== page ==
"I am grateful you could not!" Hiril said firmly.
"A foolish waste of Men's lives - what Lord Denethor
was thinking to order it or Lord Faramir to agree to
it I cannot imagine."
"They think it worth the sacrifice and we must
trust their judgment." Beregond said firmly. Changed
the subject. "The reason for this early dinner,
Peregrin, is that the Captains of the Outlands are
expected at the usual dinner hour and we intend to go
down to the Great Gate to watch them march in. You are
welcome to join us."
"I'd love to." said Pippin. "But I have duty again
the second hour of the evening."
"No doubt the Lord Denethor wishes you to attend
him when he greets the Captains. You will have time
and to spare."
"In that case I accept with pleasure." Pippin said
"How are you faring in the Steward's service,
Master Peregrin?" Hiril asked.
"Well enough," Pippin answered, perhaps a little
doubtfully. "I'm getting used to it, and Lord Denethor
has been very kind." he sensed skepticism and added, a
bit defensive on his master's behalf: "Of course he
has a lot on his mind these days."
"He does indeed." Beregornd agreed grimly. "I am
truly glad I do not have to bear such a burden."
Iorlas nodded firm agreement. The Women seemed less
Which reminded Pippin. "Lady Idril doesn't approve
of this attack on Osgiliath either - or so Beregond
tells me. I couldn't see any sign of it myself."
"She wore the colors of the Telemmirioni to farwell
the troops." the Man explained.
Everybody but Pippin seemed to understand what that
meant. "Who are Telemmirioni please?"
" Descendants of Telemmaite who was one of those
who claimed the crown after the death of Mardil, the
first Steward." young Beleth piped up. "and the only
one who refused to accept the decision of the Council
and swear to Mardil's son Eradan."
"Idril is descended from them on her mother's
side." Beregond continued. "To wear their colors is
accounted a challenge to the Steward's rule. But as
the heiress of that House Idril is entitled to do so
and has done from time to time to show her displeasure
with father or brothers."
"But why wasn't this Telemmaite made king?" Pippin
"Because he had Northman ancestors," Beleth, a
learned young lady who liked to show off her
knowledge, replied "and so his blood was not pure."
That just didn't seem right. "I'm sorry." Pippin
said. "But I don't understand why that should make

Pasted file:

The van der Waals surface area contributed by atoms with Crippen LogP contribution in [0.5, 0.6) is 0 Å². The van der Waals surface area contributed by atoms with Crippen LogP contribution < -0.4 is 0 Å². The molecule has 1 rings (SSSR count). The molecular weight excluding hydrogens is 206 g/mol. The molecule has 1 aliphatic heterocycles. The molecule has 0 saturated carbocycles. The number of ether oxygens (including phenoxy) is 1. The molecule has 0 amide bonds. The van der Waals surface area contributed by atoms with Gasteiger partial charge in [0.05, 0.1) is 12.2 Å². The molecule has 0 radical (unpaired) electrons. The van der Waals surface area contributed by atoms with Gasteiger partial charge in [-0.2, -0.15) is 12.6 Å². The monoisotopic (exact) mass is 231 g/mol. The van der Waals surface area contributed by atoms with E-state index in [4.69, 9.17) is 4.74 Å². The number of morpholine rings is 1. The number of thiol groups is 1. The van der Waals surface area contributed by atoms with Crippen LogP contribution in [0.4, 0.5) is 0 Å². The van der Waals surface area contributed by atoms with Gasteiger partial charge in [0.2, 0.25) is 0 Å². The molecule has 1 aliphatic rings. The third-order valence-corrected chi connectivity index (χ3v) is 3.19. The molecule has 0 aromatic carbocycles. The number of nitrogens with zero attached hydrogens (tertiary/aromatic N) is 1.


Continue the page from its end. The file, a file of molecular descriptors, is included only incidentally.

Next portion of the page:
such a difference. You're all Men aren't you?"
Beregond smiled a little bleakly. "We are indeed,
Peregrin. And if we Dunedain have greater gifts than
other Men it is purely by the grace of the Valar. But
pride, alas, is our abiding fault and we do hold
ourselves better than other Men, as we should not."
"Especially as there is, these days, little
difference between us and those we call 'Lesser Men'."
his wife agreed somberly. "The race of Numenor fails,
and Lady Idril, for all her mixed blood, is the last
of the line of the Kings."
"Not quite the last." said Iorlas very drily.
"The last of noble rank at least." said Beregond,
then explained to Pippin; "there are a few commoners
with a thin strain of the Blood Royal but they are of
"Would that the Lord Steward agreed with you." said
Mistress Anguirel from her end of the long table.
After they had eaten all save Iorlas, Dame Anguirel
and little Borlas, walked down the circles of the city
to join the throngs gathering in the square behind the
Beregond looked at the tightly packed backs between
them and the open pavement and said: "Let us try
outside the gate, the crowd will be less there."
It was, or perhaps strung as they were along the
roadway they just seemed less. Pippin and his
companions worked their way to the front and waited.
After a few minutes horns sounded in the distance,
echoed by trumpets from the rampart above the gate.
The people began to cheer, calling "Forlong! Forlong!"
"What's that they're saying?" Pippin asked Bergil,
"Forlong has come." the boy explained. "Old Forlong
the Fat, the Lord of Lossarnach. That is where my
grandfather lives -" he broke off to shout; "Hurrah!
Here he is. Good old Forlong!"